It would be easy to lose track of a player like Smelter in the midst of so many other similarly talented prep righties, but that would be a mistake. Smelter can do just about everything you want to see out of a young pitching prospect. His fastball sits 89-93 MPH with a peak velocity of 97. I’ve seen that peak a lot lower in some places, but I trust the number. Of course, and this is huge, always remember that high school peak velocities almost always come from one inning relief showcase outings. It goes without saying that the 97 wouldn’t hold up as a starter, but nobody does that anyway. Tangent aside, let’s just settle on the fact that Smelter has a strong enough present fastball that he’s actually been criticized for being too reliant on it at times. When he isn’t just blowing it by hitters, he throws an excellent splitter (82-84 MPH) that could be a big league out pitch in time. To go a step further, I’d go out on the limb and say that Smelter’s splitter has the potential to be one of the signature pitches of this year’s draft class; it reminds me a little bit of the split Kevin Brown used to throw to lefties. His repertoire also features a low-80s changeup and a high-70s slider. The slider is currently the better pitch, but it needs serious tightening up going forward.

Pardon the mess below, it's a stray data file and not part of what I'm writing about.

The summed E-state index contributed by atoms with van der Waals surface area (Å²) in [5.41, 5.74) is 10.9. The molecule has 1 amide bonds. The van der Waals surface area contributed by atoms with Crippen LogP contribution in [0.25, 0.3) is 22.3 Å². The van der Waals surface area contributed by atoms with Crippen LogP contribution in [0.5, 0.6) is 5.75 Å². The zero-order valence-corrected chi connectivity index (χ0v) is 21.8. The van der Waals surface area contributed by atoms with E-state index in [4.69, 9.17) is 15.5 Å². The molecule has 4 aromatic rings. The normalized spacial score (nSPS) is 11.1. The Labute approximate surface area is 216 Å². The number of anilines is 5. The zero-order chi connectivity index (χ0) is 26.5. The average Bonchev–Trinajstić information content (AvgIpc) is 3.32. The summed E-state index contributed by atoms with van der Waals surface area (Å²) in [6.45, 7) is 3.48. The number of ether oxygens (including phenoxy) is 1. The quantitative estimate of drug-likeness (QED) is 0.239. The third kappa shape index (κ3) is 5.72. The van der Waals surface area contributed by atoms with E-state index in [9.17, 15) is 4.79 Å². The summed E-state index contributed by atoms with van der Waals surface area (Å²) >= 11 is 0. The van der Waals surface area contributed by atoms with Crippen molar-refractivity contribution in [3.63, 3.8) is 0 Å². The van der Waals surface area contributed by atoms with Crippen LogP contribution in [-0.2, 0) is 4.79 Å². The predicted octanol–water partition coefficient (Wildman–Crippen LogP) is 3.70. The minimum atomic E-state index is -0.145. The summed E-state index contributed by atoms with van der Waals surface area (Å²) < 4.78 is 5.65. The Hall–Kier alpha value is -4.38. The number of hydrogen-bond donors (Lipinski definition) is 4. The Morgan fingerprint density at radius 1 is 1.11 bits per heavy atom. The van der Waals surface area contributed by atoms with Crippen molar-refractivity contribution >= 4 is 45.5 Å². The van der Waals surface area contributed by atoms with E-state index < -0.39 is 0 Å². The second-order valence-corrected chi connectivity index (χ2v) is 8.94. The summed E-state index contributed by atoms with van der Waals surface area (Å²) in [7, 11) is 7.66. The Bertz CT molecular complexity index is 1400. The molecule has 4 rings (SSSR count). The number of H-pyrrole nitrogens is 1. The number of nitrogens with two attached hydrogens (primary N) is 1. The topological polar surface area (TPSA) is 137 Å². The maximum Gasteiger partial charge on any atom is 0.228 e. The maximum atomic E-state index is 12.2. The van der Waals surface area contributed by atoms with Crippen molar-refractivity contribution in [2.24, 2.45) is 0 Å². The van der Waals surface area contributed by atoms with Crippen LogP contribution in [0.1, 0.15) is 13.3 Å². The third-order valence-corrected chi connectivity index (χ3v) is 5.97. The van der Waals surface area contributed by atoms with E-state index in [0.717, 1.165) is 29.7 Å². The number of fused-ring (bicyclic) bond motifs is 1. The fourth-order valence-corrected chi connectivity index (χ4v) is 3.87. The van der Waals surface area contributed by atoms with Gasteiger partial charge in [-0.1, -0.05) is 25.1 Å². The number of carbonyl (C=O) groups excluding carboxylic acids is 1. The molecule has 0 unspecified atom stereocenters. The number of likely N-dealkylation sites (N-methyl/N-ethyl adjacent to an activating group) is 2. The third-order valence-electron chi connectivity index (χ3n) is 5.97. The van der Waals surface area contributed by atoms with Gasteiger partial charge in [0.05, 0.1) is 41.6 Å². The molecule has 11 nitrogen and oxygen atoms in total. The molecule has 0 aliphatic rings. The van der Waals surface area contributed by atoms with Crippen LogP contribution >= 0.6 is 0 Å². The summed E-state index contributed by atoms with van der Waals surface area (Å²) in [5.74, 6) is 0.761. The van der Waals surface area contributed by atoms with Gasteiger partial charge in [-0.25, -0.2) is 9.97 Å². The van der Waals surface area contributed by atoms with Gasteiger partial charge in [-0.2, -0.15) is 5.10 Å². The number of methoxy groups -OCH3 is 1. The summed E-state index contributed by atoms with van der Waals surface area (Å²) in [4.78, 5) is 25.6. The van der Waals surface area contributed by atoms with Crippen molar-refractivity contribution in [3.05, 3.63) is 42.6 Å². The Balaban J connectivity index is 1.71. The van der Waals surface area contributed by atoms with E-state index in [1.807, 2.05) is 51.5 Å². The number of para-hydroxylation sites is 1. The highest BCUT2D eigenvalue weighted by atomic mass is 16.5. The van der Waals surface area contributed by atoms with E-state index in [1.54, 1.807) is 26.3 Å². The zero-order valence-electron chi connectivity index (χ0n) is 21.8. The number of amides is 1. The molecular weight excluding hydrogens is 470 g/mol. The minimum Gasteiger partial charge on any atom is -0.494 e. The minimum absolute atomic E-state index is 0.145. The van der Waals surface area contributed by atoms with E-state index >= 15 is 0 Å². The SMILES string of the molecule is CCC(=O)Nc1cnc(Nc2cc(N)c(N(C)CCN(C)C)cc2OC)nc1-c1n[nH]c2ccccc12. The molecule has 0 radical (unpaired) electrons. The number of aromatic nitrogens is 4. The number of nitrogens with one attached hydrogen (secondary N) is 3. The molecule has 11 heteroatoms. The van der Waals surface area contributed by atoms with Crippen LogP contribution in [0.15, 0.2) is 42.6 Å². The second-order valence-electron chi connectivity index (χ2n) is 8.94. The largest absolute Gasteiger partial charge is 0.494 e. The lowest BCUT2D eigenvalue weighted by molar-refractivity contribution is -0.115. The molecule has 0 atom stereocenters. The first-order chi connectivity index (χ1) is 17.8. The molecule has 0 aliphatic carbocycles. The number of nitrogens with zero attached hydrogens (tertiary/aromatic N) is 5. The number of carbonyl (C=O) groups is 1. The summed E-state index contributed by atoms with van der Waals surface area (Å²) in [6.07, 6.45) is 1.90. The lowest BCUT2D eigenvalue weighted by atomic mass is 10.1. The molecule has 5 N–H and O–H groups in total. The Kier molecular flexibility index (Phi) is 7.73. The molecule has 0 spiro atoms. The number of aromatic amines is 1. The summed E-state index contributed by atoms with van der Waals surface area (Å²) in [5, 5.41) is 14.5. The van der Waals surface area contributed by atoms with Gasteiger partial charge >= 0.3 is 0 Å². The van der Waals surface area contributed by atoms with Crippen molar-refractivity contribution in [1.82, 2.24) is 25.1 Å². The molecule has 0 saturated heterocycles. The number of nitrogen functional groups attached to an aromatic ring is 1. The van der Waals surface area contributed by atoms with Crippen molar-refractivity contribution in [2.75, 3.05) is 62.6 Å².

He is a legitimate three sport high school star (baseball, football, and basketball), a fact that is readily apparent the first time you see him pitch. It’s clear just from watching him that his overall athleticism is off the charts, but it’s just as clear that his delivery and arm action are all kinds of raw. His herky jerky delivery will almost certainly need some polish as a professional. And, yes, herky jerky is the professional term, thankyouverymuch. Anyway, since I’m not an expert on pitching mechanics in the least, here’s my basic theory on what I personally look for out of a pitcher’s throwing motion, reprinted from the first mock I did last year: